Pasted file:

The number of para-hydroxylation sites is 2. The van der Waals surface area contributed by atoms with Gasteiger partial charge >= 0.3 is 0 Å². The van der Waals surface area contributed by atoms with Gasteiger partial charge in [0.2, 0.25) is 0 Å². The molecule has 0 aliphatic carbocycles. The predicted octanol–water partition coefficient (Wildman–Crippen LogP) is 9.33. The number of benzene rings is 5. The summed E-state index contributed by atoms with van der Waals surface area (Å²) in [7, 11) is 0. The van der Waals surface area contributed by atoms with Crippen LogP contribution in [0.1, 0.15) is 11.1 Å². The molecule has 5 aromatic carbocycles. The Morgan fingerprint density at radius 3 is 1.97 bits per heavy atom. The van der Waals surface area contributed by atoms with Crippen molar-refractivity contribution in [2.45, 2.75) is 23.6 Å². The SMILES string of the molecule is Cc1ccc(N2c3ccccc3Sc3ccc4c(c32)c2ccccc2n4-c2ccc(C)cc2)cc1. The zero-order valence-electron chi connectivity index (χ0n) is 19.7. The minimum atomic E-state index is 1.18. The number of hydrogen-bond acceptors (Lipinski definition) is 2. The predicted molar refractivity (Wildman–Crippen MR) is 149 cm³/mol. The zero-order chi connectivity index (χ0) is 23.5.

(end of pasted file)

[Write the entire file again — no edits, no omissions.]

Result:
The number of para-hydroxylation sites is 2. The van der Waals surface area contributed by atoms with Gasteiger partial charge >= 0.3 is 0 Å². The van der Waals surface area contributed by atoms with Gasteiger partial charge in [0.2, 0.25) is 0 Å². The molecule has 0 aliphatic carbocycles. The predicted octanol–water partition coefficient (Wildman–Crippen LogP) is 9.33. The number of benzene rings is 5. The summed E-state index contributed by atoms with van der Waals surface area (Å²) in [7, 11) is 0. The van der Waals surface area contributed by atoms with Crippen LogP contribution in [0.1, 0.15) is 11.1 Å². The molecule has 5 aromatic carbocycles. The Morgan fingerprint density at radius 3 is 1.97 bits per heavy atom. The van der Waals surface area contributed by atoms with Crippen molar-refractivity contribution in [2.45, 2.75) is 23.6 Å². The SMILES string of the molecule is Cc1ccc(N2c3ccccc3Sc3ccc4c(c32)c2ccccc2n4-c2ccc(C)cc2)cc1. The zero-order valence-electron chi connectivity index (χ0n) is 19.7. The minimum atomic E-state index is 1.18. The number of hydrogen-bond acceptors (Lipinski definition) is 2. The predicted molar refractivity (Wildman–Crippen MR) is 149 cm³/mol. The zero-order chi connectivity index (χ0) is 23.5.